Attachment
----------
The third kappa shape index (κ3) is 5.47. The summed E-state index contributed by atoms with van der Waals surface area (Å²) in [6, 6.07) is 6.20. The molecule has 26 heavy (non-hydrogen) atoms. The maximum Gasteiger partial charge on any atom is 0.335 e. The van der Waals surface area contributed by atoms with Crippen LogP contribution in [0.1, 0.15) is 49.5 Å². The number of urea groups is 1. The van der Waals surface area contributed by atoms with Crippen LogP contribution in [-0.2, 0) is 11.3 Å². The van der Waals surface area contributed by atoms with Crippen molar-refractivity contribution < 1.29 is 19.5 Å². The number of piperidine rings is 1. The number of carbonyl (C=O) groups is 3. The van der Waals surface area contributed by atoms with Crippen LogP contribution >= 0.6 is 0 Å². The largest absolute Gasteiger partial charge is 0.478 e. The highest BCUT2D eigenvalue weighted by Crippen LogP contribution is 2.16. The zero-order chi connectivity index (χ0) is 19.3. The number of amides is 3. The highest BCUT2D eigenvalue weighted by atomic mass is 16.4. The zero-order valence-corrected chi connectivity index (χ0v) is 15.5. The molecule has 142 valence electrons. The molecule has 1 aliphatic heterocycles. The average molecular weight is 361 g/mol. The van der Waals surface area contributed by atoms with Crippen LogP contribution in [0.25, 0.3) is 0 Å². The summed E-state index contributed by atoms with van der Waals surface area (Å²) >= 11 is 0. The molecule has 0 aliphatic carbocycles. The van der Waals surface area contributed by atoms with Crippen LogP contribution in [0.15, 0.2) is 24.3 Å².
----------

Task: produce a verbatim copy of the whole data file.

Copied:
The third kappa shape index (κ3) is 5.47. The summed E-state index contributed by atoms with van der Waals surface area (Å²) in [6, 6.07) is 6.20. The molecule has 26 heavy (non-hydrogen) atoms. The maximum Gasteiger partial charge on any atom is 0.335 e. The van der Waals surface area contributed by atoms with Crippen LogP contribution in [0.1, 0.15) is 49.5 Å². The number of urea groups is 1. The van der Waals surface area contributed by atoms with Crippen LogP contribution in [-0.2, 0) is 11.3 Å². The van der Waals surface area contributed by atoms with Crippen molar-refractivity contribution < 1.29 is 19.5 Å². The number of piperidine rings is 1. The number of carbonyl (C=O) groups is 3. The van der Waals surface area contributed by atoms with Crippen LogP contribution >= 0.6 is 0 Å². The largest absolute Gasteiger partial charge is 0.478 e. The highest BCUT2D eigenvalue weighted by Crippen LogP contribution is 2.16. The zero-order chi connectivity index (χ0) is 19.3. The number of amides is 3. The highest BCUT2D eigenvalue weighted by atomic mass is 16.4. The zero-order valence-corrected chi connectivity index (χ0v) is 15.5. The molecule has 142 valence electrons. The molecule has 1 aliphatic heterocycles. The average molecular weight is 361 g/mol. The van der Waals surface area contributed by atoms with Crippen LogP contribution in [0.25, 0.3) is 0 Å². The summed E-state index contributed by atoms with van der Waals surface area (Å²) >= 11 is 0. The molecule has 0 aliphatic carbocycles. The van der Waals surface area contributed by atoms with Crippen LogP contribution in [0.15, 0.2) is 24.3 Å².